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How does Shakespeare challenge the conventional role of women within the patriarchal society of Much Ado About Nothing.

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Introduction

How does Shakespeare challenge the conventional role of women within the patriarchal society of 'Much Ado About Nothing'. 'Much Ado About Nothing' is set in a patriarchal society in the late 16th century. In a patriarchal society, men are the dominating sex and women are the oppressed ones. The title of the play also plays a part in showing how things are overly based on sexual relationships between men and women. The play takes place over a course of three days. As so much happens during these three days, the events take place rapidly and can create confusion and misunderstanding. 'Much Ado About Nothing' is a play of wit, deception and slander. It is full of darkness just as much as it is full of light. For Beatrice, a pre-occupation with death arises from her entrapment within a court whose practices she does not admire. She constantly tries to oppose the views of her society with which she doesn't agree. The treatment of gender issues in 'Much Ado About Nothing' would have been central to its impact on Elizabethan audiences. Women, stereotypically, were expected to be silent, gentle, passive and submissive. Independent women were regarded with suspicion and interest. In the first three scenes, the male characters continually criticise the females. ...read more.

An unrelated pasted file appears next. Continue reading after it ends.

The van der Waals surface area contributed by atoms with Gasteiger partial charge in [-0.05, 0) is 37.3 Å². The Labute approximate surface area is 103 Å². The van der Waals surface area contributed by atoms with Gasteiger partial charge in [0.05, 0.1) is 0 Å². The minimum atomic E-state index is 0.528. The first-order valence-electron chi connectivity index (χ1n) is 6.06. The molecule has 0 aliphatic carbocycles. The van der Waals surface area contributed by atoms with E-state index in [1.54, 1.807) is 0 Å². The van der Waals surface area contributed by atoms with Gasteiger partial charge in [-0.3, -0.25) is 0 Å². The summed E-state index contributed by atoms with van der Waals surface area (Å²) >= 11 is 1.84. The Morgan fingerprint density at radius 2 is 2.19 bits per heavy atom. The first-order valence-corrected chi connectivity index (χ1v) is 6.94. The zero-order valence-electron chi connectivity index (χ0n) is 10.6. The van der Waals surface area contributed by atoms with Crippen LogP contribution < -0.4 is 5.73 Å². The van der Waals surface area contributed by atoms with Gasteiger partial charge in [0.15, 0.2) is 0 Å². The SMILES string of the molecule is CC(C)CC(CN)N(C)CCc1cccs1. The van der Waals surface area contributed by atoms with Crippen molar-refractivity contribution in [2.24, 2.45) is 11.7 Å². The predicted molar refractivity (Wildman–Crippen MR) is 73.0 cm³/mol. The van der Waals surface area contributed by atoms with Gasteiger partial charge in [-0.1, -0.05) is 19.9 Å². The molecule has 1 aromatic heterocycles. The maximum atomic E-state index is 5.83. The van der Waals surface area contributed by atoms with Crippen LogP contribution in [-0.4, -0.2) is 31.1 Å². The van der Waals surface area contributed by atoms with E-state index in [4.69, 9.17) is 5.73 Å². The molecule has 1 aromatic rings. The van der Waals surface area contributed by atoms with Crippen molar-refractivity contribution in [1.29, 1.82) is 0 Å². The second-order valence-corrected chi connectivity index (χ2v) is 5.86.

Middle

She gladly and willingly submits to marriage, and she accepts the role of the relatively powerless woman. In gathering what we know about her, we discover that she is a kind "modest young lady" who falls in love with Claudio on their first encounter. It makes us question whether she is actually in love with Claudio or she is just her eagerness to be married off. Claudio refers to her as a "jewel". We get the idea therefore that she is a beautiful girl and that she is viewed as a possession, like all women were in the patriarchal society. Her belief in love seems to overshadow her personality. When Hero's is accused of being unchaste by Claudio, Leonato seems to question Hero's chastity too. This shows how a few words can change the love of a family and reverse the thought of another person. Leonato's quickness to doubt his daughter Hero is a sign of how little faith the men had in women in patriarchal societies. Hero still marries Claudio even after he disgraces her, even though he was prepared to marry her cousin. This shows her desperation for marriage and probably her lack of belief in what she is worth, but it could also just be that Hero is a forgiving and patient person. ...read more.

Conclusion